general zen

Whew, it’s been a long time since I’ve written on this blog. Nearly 4 months!

I feel like I have so many things I’d like to write about, but one thing in particular seems to keep popping up these days: the idea of being honest with people.

Maybe it’s my nature, maybe it’s my upbringing, but I just really feel uncomfortable when I’m not being forthright with someone. If I feel like I’m withholding something or not disclosing something it makes me feel manipulative and uneasy. I feel like I have to just come out with the truth, all of it.

So, basically any time I’m in any situation that presents an opportunity to tell a portion of the truth or the whole truth, I tend to tell the entire truth. It just makes me feel good, i guess. Frankly, I don’t really know.

But what I have noticed about being honest with everyone all the time is that it has all these wonderful, amazing benefits that are actually pretty hard to get with people:

  • People trust. Once people realize that I’m honest about just about everything all the time, they come to realize that if there’s anything going on I’ll say something about it so they learn to trust me.

  • People respect. Because people know I don’t BS, they respect what I say.

  • People want to do business. Yesterday I spoke with a client who asked me if he should get a content management application for this website. From a financial perspective, this would have represented really easy money. But the truth is this client would never really use it, and it’d be easy money for Omedix and wasted money for the client. “Honestly,” I told this client, “Just save your money. If it becomes apparent over time that you would really benefit from this, we can always set it up for you then.”

“Okay,” he said. “Whatever you recommend sounds good to me.”

I have to admit, I felt pretty good about that conversation.

Tomorrow, I’m meeting with a client who wants to build a 12-week website in less than 4 weeks. While theoretically that’s possible, it would require some serious wizardry on our end to make it happen. I know it would be easier to win the business if I just said “Ok, I think we can do 4 weeks,” but I’ll be honest then, too. It won’t guarantee a sale, but at least I’ll have shown that I won’t promise something I can’t deliver.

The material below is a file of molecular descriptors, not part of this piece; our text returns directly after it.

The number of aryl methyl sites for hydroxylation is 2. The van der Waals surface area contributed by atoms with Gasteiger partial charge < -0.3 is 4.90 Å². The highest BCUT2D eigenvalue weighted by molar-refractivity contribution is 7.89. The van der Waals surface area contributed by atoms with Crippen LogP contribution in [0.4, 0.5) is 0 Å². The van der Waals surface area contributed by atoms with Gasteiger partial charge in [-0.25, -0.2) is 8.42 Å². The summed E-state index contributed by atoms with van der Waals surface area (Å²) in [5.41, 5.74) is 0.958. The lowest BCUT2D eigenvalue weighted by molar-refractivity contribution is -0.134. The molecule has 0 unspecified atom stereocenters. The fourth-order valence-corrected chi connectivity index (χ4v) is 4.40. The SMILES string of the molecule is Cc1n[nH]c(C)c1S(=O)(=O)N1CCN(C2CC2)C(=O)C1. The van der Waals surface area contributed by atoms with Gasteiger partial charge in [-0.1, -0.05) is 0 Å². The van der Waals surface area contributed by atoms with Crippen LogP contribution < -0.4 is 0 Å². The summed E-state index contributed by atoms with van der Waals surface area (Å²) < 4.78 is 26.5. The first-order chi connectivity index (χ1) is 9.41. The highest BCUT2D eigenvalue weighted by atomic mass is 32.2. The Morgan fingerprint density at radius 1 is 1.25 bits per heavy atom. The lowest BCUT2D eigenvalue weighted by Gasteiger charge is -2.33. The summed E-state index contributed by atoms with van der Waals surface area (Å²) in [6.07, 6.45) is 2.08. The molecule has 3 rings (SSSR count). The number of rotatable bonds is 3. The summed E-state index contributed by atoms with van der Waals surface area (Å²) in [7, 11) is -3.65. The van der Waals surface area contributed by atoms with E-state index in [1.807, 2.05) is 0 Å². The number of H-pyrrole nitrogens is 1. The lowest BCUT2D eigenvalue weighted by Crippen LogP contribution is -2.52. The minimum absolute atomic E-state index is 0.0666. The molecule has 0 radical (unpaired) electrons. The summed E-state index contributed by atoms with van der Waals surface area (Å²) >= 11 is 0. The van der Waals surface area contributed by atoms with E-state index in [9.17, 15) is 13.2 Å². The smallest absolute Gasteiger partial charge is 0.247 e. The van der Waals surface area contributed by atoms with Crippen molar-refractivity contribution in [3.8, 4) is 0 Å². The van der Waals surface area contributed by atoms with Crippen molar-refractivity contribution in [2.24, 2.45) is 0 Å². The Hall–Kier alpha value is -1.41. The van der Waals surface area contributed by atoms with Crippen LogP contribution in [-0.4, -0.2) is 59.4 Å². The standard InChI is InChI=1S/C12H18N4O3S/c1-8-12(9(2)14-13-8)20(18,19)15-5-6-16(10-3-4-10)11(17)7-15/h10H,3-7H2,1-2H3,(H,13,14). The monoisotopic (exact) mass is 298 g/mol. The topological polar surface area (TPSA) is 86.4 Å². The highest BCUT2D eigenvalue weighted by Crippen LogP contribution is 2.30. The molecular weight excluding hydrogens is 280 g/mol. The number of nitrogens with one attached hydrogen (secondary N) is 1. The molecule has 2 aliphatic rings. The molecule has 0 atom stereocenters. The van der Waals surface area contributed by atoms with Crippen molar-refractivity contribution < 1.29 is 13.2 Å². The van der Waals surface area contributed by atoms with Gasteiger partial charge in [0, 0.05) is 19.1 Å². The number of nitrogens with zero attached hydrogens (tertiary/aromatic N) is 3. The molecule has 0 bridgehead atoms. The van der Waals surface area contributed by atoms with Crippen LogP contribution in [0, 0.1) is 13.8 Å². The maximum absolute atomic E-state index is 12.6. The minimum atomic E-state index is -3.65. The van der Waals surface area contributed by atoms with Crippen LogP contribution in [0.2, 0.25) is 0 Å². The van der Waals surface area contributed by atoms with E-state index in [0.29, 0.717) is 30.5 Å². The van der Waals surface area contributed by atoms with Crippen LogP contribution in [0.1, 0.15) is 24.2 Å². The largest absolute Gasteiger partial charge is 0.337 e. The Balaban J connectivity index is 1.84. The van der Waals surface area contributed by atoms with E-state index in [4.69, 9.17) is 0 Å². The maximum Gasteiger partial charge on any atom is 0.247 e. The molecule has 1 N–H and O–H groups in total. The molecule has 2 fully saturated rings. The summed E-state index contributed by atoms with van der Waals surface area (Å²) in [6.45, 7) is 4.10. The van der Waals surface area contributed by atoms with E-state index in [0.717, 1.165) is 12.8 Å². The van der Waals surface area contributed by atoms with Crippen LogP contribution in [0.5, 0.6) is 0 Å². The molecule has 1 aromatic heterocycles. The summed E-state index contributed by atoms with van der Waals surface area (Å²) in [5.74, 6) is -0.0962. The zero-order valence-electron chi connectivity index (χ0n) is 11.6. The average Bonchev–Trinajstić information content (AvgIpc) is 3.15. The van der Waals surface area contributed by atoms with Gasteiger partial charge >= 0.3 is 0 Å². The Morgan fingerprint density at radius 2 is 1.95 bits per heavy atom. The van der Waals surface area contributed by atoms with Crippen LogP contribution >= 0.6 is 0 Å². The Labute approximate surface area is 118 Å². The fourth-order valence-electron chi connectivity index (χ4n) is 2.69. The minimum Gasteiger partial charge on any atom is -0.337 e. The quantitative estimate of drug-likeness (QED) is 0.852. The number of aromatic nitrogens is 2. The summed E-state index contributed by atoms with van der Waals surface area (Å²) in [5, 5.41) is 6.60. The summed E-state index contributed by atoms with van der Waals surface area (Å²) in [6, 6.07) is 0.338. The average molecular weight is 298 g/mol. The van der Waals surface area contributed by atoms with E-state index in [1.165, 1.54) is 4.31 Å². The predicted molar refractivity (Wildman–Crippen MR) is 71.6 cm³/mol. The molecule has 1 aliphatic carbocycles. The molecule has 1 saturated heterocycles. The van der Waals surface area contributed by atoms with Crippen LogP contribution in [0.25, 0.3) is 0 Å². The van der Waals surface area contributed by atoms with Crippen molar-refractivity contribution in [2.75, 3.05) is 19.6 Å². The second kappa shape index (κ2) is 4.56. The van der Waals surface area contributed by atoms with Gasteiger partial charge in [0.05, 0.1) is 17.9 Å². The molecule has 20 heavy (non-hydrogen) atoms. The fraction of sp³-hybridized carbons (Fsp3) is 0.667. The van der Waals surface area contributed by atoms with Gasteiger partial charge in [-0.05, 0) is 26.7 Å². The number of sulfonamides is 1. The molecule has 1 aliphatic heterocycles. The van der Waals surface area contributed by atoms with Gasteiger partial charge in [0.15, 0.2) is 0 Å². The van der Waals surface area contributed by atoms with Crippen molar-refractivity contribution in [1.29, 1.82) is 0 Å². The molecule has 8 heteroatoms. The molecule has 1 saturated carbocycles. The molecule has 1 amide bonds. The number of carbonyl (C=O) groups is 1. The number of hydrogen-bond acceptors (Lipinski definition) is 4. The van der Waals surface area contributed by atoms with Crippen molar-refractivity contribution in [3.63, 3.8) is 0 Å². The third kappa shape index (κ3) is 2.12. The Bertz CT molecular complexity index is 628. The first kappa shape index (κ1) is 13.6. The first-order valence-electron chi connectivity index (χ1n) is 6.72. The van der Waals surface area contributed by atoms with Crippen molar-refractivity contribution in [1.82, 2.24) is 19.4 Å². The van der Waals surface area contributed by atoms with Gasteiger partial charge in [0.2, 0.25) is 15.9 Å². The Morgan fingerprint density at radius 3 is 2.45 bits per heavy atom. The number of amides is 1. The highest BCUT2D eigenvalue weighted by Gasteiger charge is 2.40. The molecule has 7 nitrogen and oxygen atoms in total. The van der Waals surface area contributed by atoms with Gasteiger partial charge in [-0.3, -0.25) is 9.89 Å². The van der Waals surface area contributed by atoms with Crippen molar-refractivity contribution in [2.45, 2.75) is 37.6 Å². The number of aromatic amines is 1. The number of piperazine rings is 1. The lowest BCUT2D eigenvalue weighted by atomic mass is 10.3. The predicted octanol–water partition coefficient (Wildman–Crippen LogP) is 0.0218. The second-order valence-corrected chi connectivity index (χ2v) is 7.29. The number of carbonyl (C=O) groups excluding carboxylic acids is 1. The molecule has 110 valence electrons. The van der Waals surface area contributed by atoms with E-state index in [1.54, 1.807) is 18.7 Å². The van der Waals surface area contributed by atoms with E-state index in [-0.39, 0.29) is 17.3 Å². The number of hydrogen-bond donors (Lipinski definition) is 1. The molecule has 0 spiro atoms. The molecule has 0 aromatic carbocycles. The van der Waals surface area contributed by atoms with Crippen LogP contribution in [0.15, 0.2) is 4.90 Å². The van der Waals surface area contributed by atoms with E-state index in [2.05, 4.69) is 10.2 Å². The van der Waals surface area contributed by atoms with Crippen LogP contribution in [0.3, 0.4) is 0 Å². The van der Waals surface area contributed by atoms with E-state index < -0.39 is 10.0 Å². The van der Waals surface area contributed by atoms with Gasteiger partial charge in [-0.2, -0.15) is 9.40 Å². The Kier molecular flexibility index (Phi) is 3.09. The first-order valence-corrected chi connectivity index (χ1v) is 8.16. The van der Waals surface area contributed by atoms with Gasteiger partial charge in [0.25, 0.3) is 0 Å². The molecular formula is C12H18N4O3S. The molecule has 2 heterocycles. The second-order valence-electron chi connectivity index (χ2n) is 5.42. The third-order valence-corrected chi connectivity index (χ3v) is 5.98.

That last example actually brings up my last point:

Honesty means trading short-term gain today for long-term gain tomorrow.

People don’t usually lie or withhold details just arbitrarily. They do it to gain something. But lying is ALWAYS a short-term strategy. Reputation is something that takes forever to build and minutes to ruin. If someone finds out that you lied, or that you withheld important information to achieve short-term gain, their trust is evaporated and they’ll likely never want to deal with you again.

How do I know that? Because I was on the “being lied to” end a few months ago. A while ago I purchased a tire insurance policy for my car. The idea is simple: if I have to replace a tire the insurance policy covers the full cost. The catch is that I have to go to a specific dealer to avoid being charged. If I go to a different dealership, I have to submit a claim to be reimbursed.

So sure enough one day I got a flat tire. I took my car over to a dealership near my home, and the service advisor I normally deal with told me that he could handle the tire replacement and I’d just have to submit a claim to get reimbursed.

“Is that a big deal?” I asked.

“No, not at all. It takes 1-2 weeks to get your money back. I’ll even help you fill out the claims.”

“Well, why don’t I just go up to the other dealer?”

“Well, we can just take care of it for you.”

I’ve worked with this guy in the past so I trusted him.

Well, it’s now been 8 weeks since I had that tire replaced and I submitted my claim (which was a complete pain, by the way) and I still haven’t received my reimbursement. In retrospect, based on some other things he said, I’m led to believe that he knew how cumbersome this whole process is.

Short-term gain? His commission on the tire replacement.

Long-term loss? I’ll never go to him again, so he loses all future commissions.

To sum up, honesty — and not just honesty, but complete honesty — is an awesome way to go for the long-term. It might be more challenging in the short-term, but the long-term benefits of trust, respect, and people who want to do business with you are awesome.


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